1936: Historic moments from the last time a British male won Wimbledon
77 years ago, Queen Elizabeth II turned 10
Baron Gottfried von Cramm of Germany (left) congratulates Fred Perry on his Wimbledon win on July 13, 1936.
Baron Gottfried von Cramm of Germany (left) congratulates Fred Perry on his Wimbledon win on July 13, 1936. AP Photo

Great Britain is feting its favorite son, Andy Murray of Scotland, for putting an end to the country's 77-year title drought in the men's Wimbledon championships. To put those decades in context, here is a rundown of other key milestones from 1936, the last time a Briton won the coveted tennis title.

Jan. 29 — Ty Cobb, Babe Ruth, Honus Wagner, Christy Mathewson, and Walter Johnson become the first players elected into the Baseball Hall of Fame.

Feb. 6 — The fourth Winter Olympic Games opens in Garmisch-Partenkirchen, Germany.

Feb. 17 — The world's first comic book superhero, The Phantom, makes his debut.

April 21 — Queen Elizabeth II turns 10.

May 3 — Joe DiMaggio makes his major-league debut with the New York Yankees, getting three hits.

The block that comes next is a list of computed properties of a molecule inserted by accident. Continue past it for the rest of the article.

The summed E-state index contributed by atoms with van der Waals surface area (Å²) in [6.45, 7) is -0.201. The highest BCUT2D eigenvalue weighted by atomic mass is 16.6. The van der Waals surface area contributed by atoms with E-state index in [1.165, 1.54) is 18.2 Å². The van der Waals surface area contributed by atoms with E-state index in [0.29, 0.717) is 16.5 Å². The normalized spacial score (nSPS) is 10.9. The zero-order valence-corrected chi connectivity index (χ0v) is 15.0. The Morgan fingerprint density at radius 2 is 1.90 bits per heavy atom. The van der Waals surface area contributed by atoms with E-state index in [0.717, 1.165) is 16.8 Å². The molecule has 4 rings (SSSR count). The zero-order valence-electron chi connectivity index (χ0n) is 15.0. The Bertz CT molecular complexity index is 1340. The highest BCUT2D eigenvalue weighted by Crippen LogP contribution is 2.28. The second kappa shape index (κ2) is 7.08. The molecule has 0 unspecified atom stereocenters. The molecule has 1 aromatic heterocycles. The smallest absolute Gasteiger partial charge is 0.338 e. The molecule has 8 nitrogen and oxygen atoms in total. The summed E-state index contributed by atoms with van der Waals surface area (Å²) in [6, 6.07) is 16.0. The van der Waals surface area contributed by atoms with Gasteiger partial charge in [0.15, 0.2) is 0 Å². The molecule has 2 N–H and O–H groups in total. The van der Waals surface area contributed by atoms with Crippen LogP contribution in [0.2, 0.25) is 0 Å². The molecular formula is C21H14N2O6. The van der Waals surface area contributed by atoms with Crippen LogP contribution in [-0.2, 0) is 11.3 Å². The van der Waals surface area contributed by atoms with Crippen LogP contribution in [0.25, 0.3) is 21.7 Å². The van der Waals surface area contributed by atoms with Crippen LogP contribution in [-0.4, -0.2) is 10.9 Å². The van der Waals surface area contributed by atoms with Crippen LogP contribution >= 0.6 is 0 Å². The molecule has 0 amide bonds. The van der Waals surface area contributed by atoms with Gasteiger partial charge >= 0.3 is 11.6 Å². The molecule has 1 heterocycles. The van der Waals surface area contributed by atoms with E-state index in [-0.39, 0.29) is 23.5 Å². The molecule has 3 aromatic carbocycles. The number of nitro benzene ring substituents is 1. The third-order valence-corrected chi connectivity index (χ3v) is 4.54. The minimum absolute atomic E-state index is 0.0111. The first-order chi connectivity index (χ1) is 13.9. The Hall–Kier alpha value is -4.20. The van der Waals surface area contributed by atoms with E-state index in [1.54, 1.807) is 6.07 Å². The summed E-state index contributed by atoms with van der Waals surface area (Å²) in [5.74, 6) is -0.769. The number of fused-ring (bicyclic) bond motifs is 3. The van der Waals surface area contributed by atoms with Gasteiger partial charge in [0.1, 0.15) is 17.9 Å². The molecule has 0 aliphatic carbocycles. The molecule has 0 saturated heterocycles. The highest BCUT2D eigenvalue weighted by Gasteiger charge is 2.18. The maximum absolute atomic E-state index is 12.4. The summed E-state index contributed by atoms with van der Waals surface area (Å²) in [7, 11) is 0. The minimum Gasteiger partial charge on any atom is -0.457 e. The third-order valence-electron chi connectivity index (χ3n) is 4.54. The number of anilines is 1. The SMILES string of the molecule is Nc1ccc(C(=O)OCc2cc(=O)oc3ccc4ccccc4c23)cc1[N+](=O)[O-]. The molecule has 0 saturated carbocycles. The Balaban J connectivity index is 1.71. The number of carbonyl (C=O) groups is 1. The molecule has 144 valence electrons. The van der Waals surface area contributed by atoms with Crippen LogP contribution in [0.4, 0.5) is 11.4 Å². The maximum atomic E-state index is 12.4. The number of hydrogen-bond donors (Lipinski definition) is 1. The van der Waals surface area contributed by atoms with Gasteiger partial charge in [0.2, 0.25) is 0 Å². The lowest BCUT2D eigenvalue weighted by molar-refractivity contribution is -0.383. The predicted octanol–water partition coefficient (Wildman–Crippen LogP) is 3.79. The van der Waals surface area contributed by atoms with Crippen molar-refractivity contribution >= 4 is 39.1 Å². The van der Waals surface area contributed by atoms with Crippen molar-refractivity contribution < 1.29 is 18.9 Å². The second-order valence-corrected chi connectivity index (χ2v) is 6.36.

June 8 — Parking meters are invented.

June 26 — The first functional helicopter, the Focke-Wulf Fw 61, makes its inaugural flight.

June 30 — Margaret Mitchell's novel Gone with the Wind is published.

July 13 — Fred Perry wins the men's single's Wimbledon championships.

July 18 — The Spanish Civil War begins.

Sept. 29 — Radio is used for first time in a presidential campaign.

Nov. 3 — President Franklin Delano Roosevelt (D) wins a landslide victory over his Republican opponent, Alfred M. Landon.

Nov. 23Life magazine hits newsstands.

December — The first electric guitar — the Gibson ES-150 — goes on sale.

Dec. 18 — Su-Lin, the first giant panda to come to U.S. from China, arrives in San Francisco.

Lauren Hansen is the multimedia editor at A graduate of Kenyon College and Northwestern University, she started her career in arts publishing and has since worked at media outlets including the BBC and Frontline.


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